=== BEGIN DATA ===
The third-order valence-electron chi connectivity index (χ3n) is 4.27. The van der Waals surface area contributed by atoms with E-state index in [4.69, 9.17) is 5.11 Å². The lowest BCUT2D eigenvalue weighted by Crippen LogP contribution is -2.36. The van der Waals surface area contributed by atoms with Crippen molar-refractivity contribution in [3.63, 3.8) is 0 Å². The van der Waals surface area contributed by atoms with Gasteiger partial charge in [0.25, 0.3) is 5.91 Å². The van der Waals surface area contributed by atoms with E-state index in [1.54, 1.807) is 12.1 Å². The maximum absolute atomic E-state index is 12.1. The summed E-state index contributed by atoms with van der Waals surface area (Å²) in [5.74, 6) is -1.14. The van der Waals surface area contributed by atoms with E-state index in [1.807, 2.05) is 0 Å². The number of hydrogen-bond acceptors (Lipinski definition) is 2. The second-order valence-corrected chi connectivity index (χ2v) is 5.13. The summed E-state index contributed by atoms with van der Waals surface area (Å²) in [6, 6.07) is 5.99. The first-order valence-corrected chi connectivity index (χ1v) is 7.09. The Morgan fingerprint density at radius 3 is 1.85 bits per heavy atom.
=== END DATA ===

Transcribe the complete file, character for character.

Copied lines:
The third-order valence-electron chi connectivity index (χ3n) is 4.27. The van der Waals surface area contributed by atoms with E-state index in [4.69, 9.17) is 5.11 Å². The lowest BCUT2D eigenvalue weighted by Crippen LogP contribution is -2.36. The van der Waals surface area contributed by atoms with Crippen molar-refractivity contribution in [3.63, 3.8) is 0 Å². The van der Waals surface area contributed by atoms with Gasteiger partial charge in [0.25, 0.3) is 5.91 Å². The van der Waals surface area contributed by atoms with E-state index in [1.54, 1.807) is 12.1 Å². The maximum absolute atomic E-state index is 12.1. The summed E-state index contributed by atoms with van der Waals surface area (Å²) in [5.74, 6) is -1.14. The van der Waals surface area contributed by atoms with E-state index in [1.807, 2.05) is 0 Å². The number of hydrogen-bond acceptors (Lipinski definition) is 2. The second-order valence-corrected chi connectivity index (χ2v) is 5.13. The summed E-state index contributed by atoms with van der Waals surface area (Å²) in [6, 6.07) is 5.99. The first-order valence-corrected chi connectivity index (χ1v) is 7.09. The Morgan fingerprint density at radius 3 is 1.85 bits per heavy atom.